Same as people who live in a country with not so strong fiat, they tempt to get a mortgage in eur/usd because the interest is much lower. But they can easily end up paying much more because the eur/usd will outpreform their currency.

Lets first make bitcoin big and less volatile before worrying about future applications too much.

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Original Poster1 point · 26 days ago

Totally see your point, but I just worry about the snowball effect of doing things with BTC early in its creation that cause a snowball effect later.

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Your mom might be infuriated to know that the queen actually cannot be arrested nor charged while she is the head of state, which is essentially the rest of her natural life.

-11 points · 25 days ago

She can absolutely be charged, as per the Magna Carta

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Yay good for you! Love the Instagram handle btw.

Original Poster22 points · 26 days ago

Thank you! I chose that name basically because it was really hard to get the courage to go outside and exercise at my highest weight. People would make fun of me. Someone once dumped water on me as they drove by when I was biking and I felt humiliated. So I just wanted a reminder to go outside anyway!

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It’s hard to believe how fucking senseless some people are as to do something like that to someone who is trying to better them self. Good for you for pushing past that. You are an inspiration.


Video for reference.

Hi everyone. I am a gay cis-male who has an honest interest in becoming educated on transgender and gender identity issues. I'm ashamed to say that I have not done much investigation into the issues that affect my non-binary brothers and sisters (I hope I'm using the term correctly, please forgive and correct me if I'm not). I consider myself a supporter of everyone's gender identity and sexuality, because I don't feel the state or anyone else should really care about things that are intrinsic to you and do not affect anyone else.

Just a warning, there are a lot of triggers in this video, and a lot of sensational phrases used to drive home her point, which clearly shows her bias towards her position. But some of the topics she discusses, I would like to discover more by hearing other sides of the issue by people it actually affects. Below I'll post some of her points and some questions that it raises for me:

  1. "Our bodies declare our sex. Biological sex is not assigned. Sex is determined at conception by our DNA."

From what I gather, no one really disputes the fact that most people are born either male or female as per biological markers (chromosomes, etc.). The issue isn't biological markers of gender, but non-cis people feel that they do not necessarily identify with the gender they were born as. Non-cis people don't dispute the fact that they may have DNA of a biological male or female, but that is separate from their gender identity? (This is my basic understanding, please feel free to clarify/correct if I've gotten something wrong here.)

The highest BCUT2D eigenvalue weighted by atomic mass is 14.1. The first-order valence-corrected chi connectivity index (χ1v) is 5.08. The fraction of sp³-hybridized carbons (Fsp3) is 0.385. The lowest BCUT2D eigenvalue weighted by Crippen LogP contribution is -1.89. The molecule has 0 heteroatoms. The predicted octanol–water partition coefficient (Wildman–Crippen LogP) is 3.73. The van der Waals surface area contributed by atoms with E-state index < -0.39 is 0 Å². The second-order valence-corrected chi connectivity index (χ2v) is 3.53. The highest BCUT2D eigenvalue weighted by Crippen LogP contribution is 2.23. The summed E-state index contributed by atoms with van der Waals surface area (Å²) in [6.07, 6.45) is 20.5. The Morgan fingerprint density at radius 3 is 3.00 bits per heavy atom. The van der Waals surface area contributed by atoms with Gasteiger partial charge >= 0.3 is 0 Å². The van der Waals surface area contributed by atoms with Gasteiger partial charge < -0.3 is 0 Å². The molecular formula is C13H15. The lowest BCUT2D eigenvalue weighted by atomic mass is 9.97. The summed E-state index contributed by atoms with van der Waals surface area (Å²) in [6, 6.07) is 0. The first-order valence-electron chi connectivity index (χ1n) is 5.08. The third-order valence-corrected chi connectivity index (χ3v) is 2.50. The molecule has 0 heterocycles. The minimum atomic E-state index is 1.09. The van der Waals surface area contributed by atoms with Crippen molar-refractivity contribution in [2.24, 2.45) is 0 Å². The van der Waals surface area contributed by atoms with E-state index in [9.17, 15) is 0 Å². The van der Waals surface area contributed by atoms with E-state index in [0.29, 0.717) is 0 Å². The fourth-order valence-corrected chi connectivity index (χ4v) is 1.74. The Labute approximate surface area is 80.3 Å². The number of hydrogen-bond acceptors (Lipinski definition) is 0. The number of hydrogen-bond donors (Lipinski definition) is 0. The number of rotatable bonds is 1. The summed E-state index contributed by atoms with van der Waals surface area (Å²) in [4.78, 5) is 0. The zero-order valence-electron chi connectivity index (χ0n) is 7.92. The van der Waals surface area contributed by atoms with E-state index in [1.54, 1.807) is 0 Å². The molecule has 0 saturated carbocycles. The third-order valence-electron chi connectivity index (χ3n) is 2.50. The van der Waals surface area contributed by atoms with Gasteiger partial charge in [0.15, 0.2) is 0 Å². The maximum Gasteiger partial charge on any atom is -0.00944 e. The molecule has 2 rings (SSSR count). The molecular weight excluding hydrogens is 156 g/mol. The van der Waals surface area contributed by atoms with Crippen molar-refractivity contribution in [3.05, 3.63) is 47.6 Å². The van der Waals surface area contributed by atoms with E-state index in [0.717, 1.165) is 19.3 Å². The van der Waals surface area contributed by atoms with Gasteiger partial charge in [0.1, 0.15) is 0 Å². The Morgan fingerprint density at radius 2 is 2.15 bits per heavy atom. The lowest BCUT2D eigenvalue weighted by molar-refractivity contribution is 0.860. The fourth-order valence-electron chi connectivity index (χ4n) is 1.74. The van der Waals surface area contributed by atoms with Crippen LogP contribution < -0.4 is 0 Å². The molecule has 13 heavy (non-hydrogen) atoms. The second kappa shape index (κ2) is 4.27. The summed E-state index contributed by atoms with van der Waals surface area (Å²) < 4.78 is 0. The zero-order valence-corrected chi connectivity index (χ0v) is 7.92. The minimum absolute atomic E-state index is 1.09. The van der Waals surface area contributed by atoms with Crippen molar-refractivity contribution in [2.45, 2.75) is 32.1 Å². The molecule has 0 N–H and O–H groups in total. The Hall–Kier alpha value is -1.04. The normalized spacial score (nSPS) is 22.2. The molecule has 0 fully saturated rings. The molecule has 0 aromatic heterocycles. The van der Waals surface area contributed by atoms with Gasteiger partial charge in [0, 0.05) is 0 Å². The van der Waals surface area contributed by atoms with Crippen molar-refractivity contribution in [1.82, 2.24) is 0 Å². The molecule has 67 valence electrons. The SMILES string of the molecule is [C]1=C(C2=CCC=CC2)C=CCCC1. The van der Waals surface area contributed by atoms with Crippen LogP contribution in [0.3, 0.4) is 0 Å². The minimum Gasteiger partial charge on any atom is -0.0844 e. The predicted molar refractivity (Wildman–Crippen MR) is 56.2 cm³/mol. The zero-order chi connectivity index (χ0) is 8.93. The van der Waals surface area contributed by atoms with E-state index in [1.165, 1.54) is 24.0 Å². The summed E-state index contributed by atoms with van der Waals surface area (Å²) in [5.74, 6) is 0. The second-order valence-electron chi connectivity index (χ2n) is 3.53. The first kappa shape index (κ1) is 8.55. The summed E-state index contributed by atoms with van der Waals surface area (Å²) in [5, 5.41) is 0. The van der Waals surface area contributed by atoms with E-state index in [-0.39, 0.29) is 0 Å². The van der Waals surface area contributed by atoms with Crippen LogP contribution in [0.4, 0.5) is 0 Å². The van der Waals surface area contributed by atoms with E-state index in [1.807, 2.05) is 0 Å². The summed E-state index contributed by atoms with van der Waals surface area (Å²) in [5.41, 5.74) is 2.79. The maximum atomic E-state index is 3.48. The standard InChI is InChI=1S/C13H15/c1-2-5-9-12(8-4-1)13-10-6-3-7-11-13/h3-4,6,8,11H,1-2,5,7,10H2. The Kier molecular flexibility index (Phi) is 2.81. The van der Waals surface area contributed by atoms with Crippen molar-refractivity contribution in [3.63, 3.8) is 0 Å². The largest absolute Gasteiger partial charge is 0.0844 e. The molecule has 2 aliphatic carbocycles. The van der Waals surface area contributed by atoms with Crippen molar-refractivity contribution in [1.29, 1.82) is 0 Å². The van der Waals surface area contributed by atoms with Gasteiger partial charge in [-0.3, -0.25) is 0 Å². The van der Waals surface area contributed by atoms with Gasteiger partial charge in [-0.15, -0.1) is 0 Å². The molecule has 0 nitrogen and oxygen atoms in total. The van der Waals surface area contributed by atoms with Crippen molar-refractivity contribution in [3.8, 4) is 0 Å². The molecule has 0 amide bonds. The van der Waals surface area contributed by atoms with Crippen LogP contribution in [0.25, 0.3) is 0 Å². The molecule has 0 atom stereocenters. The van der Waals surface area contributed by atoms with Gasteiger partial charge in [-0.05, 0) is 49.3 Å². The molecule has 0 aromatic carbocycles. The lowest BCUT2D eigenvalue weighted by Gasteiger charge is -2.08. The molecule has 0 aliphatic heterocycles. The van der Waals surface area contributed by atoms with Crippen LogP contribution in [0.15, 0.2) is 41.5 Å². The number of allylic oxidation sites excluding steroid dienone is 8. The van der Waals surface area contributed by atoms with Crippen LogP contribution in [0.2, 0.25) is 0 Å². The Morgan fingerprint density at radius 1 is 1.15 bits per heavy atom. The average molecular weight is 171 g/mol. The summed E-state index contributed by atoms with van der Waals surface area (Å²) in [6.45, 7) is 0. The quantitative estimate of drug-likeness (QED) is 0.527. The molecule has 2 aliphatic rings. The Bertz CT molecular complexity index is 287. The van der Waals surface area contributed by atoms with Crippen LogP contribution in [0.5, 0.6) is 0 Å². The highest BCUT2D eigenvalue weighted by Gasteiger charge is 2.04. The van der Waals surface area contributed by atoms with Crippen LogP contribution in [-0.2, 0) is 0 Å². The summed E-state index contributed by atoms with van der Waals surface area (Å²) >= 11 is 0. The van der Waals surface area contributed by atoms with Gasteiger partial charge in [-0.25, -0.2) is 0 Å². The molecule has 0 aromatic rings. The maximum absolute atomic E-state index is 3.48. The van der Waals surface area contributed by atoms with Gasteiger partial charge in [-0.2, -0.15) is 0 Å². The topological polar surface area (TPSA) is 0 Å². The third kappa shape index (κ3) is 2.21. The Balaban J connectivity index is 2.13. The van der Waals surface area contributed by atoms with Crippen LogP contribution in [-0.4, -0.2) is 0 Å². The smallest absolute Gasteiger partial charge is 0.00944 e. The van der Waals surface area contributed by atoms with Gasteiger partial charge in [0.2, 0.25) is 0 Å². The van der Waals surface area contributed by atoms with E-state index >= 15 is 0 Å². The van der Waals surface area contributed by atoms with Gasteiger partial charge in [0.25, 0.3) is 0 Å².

1. "There are at least 6500 genetic differences between men and women. Hormones and surgery cannot and do not change this."

Again, my understanding is non-cis people electing to go through HRT and surgery are not trying to change all of the genetic biomarkers of gender, but they do so to align their physical appearance more with what they feel their gender identity is?

  1. "If I walk into my doctor's office and say 'Hi, I'm Margaret Thatcher,' my physician will say I am delusional..."

My initial thought on this was "okay, if someone truly felt that they were Margaret Thatcher, what are the differences between that and saying you identify as female when born as a male." My counter-argument to my thought is "non-cis people don't actually try to say that they are someone else in specific, having lived another person's specific life experiences. What they are saying is that they feel that their emotions, feelings and thoughts align more with a certain gender (or non-specific gender) whose general behavioural characteristics can be adopted to suit your own personality."

  1. "If I were to say, 'Doctor, I am suicidal. I am an amputee trapped in a normal body. Please, surgically remove my leg.' I'll be diagnosed with body identity integrity disorder. But if I walk up to that same doctor and say 'I'm a man. Sign me up for a double mastectomy,' my physician will."

Thoughts: I'm not too sure on this one. Can one identify as an amputee, feeling so closely aligned in thought and emotion with an amputee that it would be reasonable to have their leg cut off so as to conform closer to their personal identity? Usefulness of body parts aside (I would argue a leg is more useful than breasts,) what are the arguments (if any) that identifying as an amputee when you're not, and identifying as a female when you're not, is a false equivalency?

  1. "No one is born transgender. If gender identity were hardwired in the brain before birth, identical twins would have the same gender identity 100% of the time. They don't."